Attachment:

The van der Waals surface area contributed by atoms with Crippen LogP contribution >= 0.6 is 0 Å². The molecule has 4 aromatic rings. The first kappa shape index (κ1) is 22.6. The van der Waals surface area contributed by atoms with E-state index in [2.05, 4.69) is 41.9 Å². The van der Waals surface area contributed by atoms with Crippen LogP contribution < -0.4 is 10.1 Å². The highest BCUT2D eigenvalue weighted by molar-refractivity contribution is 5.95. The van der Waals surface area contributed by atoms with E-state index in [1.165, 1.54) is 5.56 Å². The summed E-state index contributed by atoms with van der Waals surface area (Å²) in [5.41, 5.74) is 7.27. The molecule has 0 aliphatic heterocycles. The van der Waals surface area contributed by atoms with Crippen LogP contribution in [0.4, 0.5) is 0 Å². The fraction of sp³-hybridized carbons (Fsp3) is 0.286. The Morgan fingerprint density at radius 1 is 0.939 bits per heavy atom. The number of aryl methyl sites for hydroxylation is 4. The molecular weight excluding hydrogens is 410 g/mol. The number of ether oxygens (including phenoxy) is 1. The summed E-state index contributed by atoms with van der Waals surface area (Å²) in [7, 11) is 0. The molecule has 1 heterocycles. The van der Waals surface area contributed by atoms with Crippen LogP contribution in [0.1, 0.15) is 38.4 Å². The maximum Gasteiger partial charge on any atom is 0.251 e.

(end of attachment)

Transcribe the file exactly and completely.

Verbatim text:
The van der Waals surface area contributed by atoms with Crippen LogP contribution >= 0.6 is 0 Å². The molecule has 4 aromatic rings. The first kappa shape index (κ1) is 22.6. The van der Waals surface area contributed by atoms with E-state index in [2.05, 4.69) is 41.9 Å². The van der Waals surface area contributed by atoms with Crippen LogP contribution < -0.4 is 10.1 Å². The highest BCUT2D eigenvalue weighted by molar-refractivity contribution is 5.95. The van der Waals surface area contributed by atoms with E-state index in [1.165, 1.54) is 5.56 Å². The summed E-state index contributed by atoms with van der Waals surface area (Å²) in [5.41, 5.74) is 7.27. The molecule has 0 aliphatic heterocycles. The van der Waals surface area contributed by atoms with Crippen LogP contribution in [0.4, 0.5) is 0 Å². The fraction of sp³-hybridized carbons (Fsp3) is 0.286. The Morgan fingerprint density at radius 1 is 0.939 bits per heavy atom. The number of aryl methyl sites for hydroxylation is 4. The molecular weight excluding hydrogens is 410 g/mol. The number of ether oxygens (including phenoxy) is 1. The summed E-state index contributed by atoms with van der Waals surface area (Å²) in [7, 11) is 0. The molecule has 1 heterocycles. The van der Waals surface area contributed by atoms with Crippen LogP contribution in [0.1, 0.15) is 38.4 Å². The maximum Gasteiger partial charge on any atom is 0.251 e.